Bill "Blind Willie" Cummings

"God loves you just the way you are. But He loves you way too much to let you stay that way." --"Junebug"
"You can't argue with the truth when it comes up and bites you on the buttocks." --Peter Lang

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Re: Trekking poles as carry on

Postby Bullwinkle » Tue Aug 27, 2013 12:41 pm

No can do. Just went through DIA last weekend. I usually check a bag and carry my pack, sans prohibited items. I forgot to move my mini swiss knife to my checked bag, and even though those are supposedly now allowed, I was advised that they are not allowed yet. Also took my small magnesium fire starter at DIA, though that passed on the way in. Matches should pass, so long as they are not "strike anywhere".

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Re: Trekking poles as carry on

Postby tlongpine » Tue Aug 27, 2013 1:03 pm

I don't know what the rules say, but the gate agents at Frontier wouldn't allow trekking poles as carry-ons.
I am unable to walk away from the mountain without climbing it. An unclimbed mountain tugs at my consciousness with the eternal weight of time itself. Until I've pressed my face into it's alpine winds, hugged it's ancient granite walls, and put it's weathered summit beneath my heal I'm unable to resist it's attraction.Knowing nature gives the mountain more time than she gives us adds urgency to the obsession. As has been said before; the mountain doesn't care.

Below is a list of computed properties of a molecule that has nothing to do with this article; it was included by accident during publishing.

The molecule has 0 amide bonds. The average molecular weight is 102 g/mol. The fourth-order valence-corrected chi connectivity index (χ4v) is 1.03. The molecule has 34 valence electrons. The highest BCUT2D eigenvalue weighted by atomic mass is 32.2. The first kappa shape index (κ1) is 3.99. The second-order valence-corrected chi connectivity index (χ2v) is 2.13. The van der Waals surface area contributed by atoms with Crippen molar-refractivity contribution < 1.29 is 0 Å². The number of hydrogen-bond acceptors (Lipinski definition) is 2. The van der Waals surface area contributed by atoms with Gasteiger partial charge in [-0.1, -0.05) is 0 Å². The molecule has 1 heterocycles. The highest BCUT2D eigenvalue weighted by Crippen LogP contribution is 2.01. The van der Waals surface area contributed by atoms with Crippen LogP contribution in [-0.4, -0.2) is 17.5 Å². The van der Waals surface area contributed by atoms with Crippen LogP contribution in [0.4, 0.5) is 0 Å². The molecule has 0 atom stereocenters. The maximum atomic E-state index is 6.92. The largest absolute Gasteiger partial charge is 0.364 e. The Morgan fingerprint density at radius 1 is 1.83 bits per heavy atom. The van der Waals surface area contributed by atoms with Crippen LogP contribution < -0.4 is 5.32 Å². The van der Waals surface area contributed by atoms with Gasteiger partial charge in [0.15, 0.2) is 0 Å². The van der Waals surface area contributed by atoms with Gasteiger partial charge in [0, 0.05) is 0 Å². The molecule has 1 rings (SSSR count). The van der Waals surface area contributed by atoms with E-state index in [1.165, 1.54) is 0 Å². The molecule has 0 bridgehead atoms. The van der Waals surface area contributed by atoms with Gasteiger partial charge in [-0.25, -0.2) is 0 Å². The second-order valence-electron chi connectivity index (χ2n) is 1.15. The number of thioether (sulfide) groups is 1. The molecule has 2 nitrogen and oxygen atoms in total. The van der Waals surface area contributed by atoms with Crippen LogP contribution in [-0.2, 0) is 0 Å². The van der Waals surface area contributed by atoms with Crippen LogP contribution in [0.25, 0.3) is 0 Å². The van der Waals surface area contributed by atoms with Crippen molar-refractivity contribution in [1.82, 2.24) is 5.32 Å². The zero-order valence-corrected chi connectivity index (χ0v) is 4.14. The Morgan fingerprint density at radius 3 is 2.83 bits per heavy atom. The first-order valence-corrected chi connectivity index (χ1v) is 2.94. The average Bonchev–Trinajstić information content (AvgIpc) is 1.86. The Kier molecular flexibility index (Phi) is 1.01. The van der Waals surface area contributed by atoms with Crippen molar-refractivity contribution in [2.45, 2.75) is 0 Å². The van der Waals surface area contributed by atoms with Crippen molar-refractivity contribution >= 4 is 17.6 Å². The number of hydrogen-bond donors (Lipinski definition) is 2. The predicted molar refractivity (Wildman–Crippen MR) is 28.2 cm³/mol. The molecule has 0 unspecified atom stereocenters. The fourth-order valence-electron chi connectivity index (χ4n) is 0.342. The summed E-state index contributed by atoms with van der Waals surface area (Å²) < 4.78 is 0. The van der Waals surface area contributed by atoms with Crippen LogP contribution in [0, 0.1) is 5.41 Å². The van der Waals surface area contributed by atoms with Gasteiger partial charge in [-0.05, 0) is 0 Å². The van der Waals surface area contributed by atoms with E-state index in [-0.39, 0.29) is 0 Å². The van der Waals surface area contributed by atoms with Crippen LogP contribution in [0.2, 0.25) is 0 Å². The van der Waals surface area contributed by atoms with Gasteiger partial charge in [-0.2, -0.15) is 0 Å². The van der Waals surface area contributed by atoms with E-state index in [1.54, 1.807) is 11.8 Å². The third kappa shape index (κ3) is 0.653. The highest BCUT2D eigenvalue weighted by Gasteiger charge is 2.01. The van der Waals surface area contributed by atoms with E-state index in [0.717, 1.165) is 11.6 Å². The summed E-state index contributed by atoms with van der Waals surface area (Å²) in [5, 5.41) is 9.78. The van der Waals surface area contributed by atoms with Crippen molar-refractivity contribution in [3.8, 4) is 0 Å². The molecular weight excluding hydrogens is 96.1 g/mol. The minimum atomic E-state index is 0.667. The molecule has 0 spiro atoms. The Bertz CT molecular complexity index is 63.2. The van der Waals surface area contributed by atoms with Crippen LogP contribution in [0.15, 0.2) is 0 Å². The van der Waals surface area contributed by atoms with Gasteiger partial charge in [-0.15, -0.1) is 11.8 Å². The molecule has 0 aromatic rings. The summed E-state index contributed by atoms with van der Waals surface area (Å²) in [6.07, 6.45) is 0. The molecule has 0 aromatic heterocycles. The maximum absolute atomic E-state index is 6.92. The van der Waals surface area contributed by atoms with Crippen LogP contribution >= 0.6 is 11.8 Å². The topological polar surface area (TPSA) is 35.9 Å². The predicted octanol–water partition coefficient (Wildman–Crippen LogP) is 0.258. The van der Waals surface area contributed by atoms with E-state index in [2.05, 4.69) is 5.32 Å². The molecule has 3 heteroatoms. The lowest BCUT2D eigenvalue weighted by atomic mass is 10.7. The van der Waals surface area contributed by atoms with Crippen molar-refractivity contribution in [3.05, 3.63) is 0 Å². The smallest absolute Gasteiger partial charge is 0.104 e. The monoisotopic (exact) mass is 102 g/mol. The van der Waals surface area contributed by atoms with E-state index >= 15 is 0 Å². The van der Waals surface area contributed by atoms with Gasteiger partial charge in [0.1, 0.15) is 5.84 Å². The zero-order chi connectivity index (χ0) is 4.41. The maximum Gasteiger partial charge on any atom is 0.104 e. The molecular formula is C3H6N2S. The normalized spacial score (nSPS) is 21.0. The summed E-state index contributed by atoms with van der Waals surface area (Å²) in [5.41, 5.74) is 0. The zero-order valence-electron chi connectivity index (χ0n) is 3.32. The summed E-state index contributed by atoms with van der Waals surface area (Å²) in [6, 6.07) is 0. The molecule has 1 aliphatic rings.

It can wait forever. I cannot.

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Re: Trekking poles as carry on

Postby highpilgrim » Tue Aug 27, 2013 1:07 pm

tlongpine wrote:I don't know what the rules say, but the gate agents at Frontier wouldn't allow trekking poles as carry-ons.


Nor would Southwest. And, for the first time they made me sign a waiver to attach them to the outside of my North Face duffel bag. That had never happened before.

I think there is a discretionary piece to this discussion; catch the check-in person on a bad day and they can prevent you from carrying a number of things that others might allow.

I make sure I pack anything I don't want to lose...
Call on God, but row away from the rocks.
Hunter S Thompson

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Re: Trekking poles as carry on

Postby MountainHiker » Tue Aug 27, 2013 3:30 pm

A long metal stick with a pointed end going through security? When 9-11 was achieved with box cutters?

I’ve had the same flack holding on to my wallet and passport. That BS seemed to come along with the magic body scanners. I hold my wallet and passport in my hand when I get scanned. After giving me crap they then rifle through my wallet. I had a stare off after one guy gave me crap, and I pointed out if my wallet and passport get lost I’m f**ked.